THE next time you have a song stuck in your head, reach for the chewing gum. The very act of grinding it around your mouth might be enough to kick that annoying earworm out of your brain, scientists have claimed.
Songs are less likely to re-appear in your head if you're chewing, according to a study at the University of Reading. People chewing gum are less likely to think about "sticky" songs, and less likely to hear them after they've stopped, the researchers found.
The findings could even show that chewing gum could also be used to keep annoying or recurrent thoughts from popping into people's heads.
At least 90 per cent of people experience earworms, which comes from the German word "ohrwurm", and 15 per cent of people would call them disturbing, according to research.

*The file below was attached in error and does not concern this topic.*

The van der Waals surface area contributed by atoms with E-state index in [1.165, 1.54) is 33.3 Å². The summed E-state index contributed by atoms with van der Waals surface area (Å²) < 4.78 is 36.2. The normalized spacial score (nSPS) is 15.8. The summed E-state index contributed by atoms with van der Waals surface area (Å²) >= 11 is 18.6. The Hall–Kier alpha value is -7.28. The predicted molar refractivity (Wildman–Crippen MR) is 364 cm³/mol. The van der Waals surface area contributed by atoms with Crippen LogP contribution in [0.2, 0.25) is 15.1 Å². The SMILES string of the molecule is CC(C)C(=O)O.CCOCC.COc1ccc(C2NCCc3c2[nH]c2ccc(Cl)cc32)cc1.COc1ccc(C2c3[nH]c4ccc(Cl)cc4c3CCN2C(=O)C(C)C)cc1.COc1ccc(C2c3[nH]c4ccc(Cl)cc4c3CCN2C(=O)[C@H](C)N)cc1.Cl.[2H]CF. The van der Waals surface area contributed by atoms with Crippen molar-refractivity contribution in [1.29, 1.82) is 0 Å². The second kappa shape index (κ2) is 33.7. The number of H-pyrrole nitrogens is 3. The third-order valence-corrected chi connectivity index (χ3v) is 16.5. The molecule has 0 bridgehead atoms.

"The majority of us experience them for only short periods - perhaps just a few minutes - but others can experience them for two or three days which can be extremely frustrating and debilitating," said Phil Beaman, from the university's school of psychology and clinical language sciences, who led the study. "We wanted to explore whether a simple act like chewing gum could help."
Participants in the study were played Play Hard by David Guetta and Payphone by Maroon 5. They were then told not to think about the songs, and hit a key whenever they did. The people who were doing so chewing gum hit the key a lot less than those that were told to do nothing or tap their finger, the researchers found.
"Interfering with our own 'inner speech' through a more sophisticated version of the gum-chewing approach may work more widely.," Beaman said. "However more research is needed to see whether this will help counter symptoms of obsessive-compulsive and similar disorders."
The study, 'Want to block earworms from conscious awareness? B(u)y gum!' was published in Quarterly Journal of Experimental Psychology.
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